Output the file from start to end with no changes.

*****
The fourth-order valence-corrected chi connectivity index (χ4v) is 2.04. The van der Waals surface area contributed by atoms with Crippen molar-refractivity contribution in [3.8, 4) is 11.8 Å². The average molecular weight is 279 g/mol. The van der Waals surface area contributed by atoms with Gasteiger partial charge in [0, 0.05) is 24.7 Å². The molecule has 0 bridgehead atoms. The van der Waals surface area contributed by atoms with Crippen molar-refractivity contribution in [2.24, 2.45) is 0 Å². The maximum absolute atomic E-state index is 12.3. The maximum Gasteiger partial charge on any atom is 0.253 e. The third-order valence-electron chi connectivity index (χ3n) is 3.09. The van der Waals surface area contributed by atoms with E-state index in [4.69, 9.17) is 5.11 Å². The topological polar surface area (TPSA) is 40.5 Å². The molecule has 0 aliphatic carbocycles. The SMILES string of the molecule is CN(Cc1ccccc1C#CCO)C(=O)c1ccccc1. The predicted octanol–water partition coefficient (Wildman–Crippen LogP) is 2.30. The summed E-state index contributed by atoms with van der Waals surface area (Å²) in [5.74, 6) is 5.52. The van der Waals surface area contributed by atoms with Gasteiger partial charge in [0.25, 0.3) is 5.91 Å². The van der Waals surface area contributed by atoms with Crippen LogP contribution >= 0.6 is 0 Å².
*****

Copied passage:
The fourth-order valence-corrected chi connectivity index (χ4v) is 2.04. The van der Waals surface area contributed by atoms with Crippen molar-refractivity contribution in [3.8, 4) is 11.8 Å². The average molecular weight is 279 g/mol. The van der Waals surface area contributed by atoms with Gasteiger partial charge in [0, 0.05) is 24.7 Å². The molecule has 0 bridgehead atoms. The van der Waals surface area contributed by atoms with Crippen molar-refractivity contribution in [2.24, 2.45) is 0 Å². The maximum absolute atomic E-state index is 12.3. The maximum Gasteiger partial charge on any atom is 0.253 e. The third-order valence-electron chi connectivity index (χ3n) is 3.09. The van der Waals surface area contributed by atoms with E-state index in [4.69, 9.17) is 5.11 Å². The topological polar surface area (TPSA) is 40.5 Å². The molecule has 0 aliphatic carbocycles. The SMILES string of the molecule is CN(Cc1ccccc1C#CCO)C(=O)c1ccccc1. The predicted octanol–water partition coefficient (Wildman–Crippen LogP) is 2.30. The summed E-state index contributed by atoms with van der Waals surface area (Å²) in [5.74, 6) is 5.52. The van der Waals surface area contributed by atoms with Gasteiger partial charge in [0.25, 0.3) is 5.91 Å². The van der Waals surface area contributed by atoms with Crippen LogP contribution >= 0.6 is 0 Å².